Dr. Ken Polin, pediatrician at Lurie Children’s Primary Care – Town & Country Pediatrics, answers questions about the health risks associated with frigid forecasts.
Eyeballs can’t freeze because you can close your eyes. Even with the extreme temperatures we will see in Chicago it’s super unlikely.
However, one issue that often gets overlooked is the risk of ultraviolet light. When there is a lot of snow like we have had, there is an eye risk associated with ultraviolet lights. It’s important to protect your eyes not from the freezing so much, but from the potential, harmful ultraviolet (UV) that will be reflected from a bright, sunny day off a snowy background. Sunglasses should be ultraviolet protected. Cheaper sunglasses that don’t offer that protection actually allow more ultraviolet light to enter the eye by blocking the visible light and as a result cause the pupil to dilate allowing more of the harmful UV to enter.
Some people are at risk of developing bronchial spasms when exposed to cold air—i.e. wheezing.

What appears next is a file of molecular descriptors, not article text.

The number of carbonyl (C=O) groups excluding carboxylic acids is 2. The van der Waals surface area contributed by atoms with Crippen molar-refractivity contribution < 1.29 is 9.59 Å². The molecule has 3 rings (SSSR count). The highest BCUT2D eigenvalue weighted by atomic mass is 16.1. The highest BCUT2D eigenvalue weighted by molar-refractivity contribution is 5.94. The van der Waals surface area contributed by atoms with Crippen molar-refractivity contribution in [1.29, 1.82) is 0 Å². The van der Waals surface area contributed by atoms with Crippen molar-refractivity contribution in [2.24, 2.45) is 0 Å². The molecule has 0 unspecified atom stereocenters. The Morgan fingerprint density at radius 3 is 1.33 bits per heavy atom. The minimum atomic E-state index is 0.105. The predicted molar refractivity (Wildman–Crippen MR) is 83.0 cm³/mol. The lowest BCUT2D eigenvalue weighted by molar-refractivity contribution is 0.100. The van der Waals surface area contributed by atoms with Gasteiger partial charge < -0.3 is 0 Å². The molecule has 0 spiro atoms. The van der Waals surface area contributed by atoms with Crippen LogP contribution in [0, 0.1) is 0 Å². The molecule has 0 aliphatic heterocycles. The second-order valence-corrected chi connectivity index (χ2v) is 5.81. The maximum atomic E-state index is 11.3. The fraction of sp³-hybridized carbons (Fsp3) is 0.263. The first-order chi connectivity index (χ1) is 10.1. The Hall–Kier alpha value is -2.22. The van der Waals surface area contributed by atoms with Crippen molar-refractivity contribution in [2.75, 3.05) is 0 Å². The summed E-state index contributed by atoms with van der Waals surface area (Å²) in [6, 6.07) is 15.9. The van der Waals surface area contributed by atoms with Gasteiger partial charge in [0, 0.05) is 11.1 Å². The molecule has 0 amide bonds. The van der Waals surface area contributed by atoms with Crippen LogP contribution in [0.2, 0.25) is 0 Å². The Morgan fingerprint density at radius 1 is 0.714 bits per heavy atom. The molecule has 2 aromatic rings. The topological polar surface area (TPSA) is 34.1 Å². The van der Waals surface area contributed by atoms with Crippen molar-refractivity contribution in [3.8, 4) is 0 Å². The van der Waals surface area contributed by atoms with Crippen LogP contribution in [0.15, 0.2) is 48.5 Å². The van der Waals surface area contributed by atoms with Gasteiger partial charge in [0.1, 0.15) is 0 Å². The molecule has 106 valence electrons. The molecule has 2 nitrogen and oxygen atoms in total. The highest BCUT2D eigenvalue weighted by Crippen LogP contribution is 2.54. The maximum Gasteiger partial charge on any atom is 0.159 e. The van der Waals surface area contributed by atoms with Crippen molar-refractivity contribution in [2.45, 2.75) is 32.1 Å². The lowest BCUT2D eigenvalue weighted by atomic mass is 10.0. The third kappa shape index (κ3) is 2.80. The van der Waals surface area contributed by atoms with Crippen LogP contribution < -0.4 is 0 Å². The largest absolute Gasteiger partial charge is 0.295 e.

The way our airways are designed allows the air entering the nose to humidify and warm by the time it hits the lungs. However if you mouth breathe, it might be more of an issue so that’s why it’s important to wear appropriate protective gear (i.e. face mask warmers, scarves).
Just a few minutes outside in these extreme temps can cause exposed skin to be at risk for frostbite. But with proper layering, you can protect against frostbite and other risks. I certainly would not encourage anyone to go outside if they don’t have to in this weather unless the benefit outweighs the risk.
Hypothermia is a generalized condition where the body temperature drops and as a result there are all sorts of metabolic things going on. Your body begins to lose heat faster than it can be produced.
Frostbite is a focal condition where a focal or multiple parts of the body can be involved. Frostbite usually affects peripheral tissue such as tissue, ears, fingers, nose. The tissue is deprived of oxygen and blood.
More subtle signs such as:
Go to the emergency room. If you are truly hypothermic and it gets severe, one can suffer cardiac arrest. Rewarming needs to be done not just externally but internally. Medical professionals will warm the body with warm IV fluids and warming lamps.
Kids are more at risk for hypothermia because they have a larger surface area relative to their weight so they have a larger area to lose heat.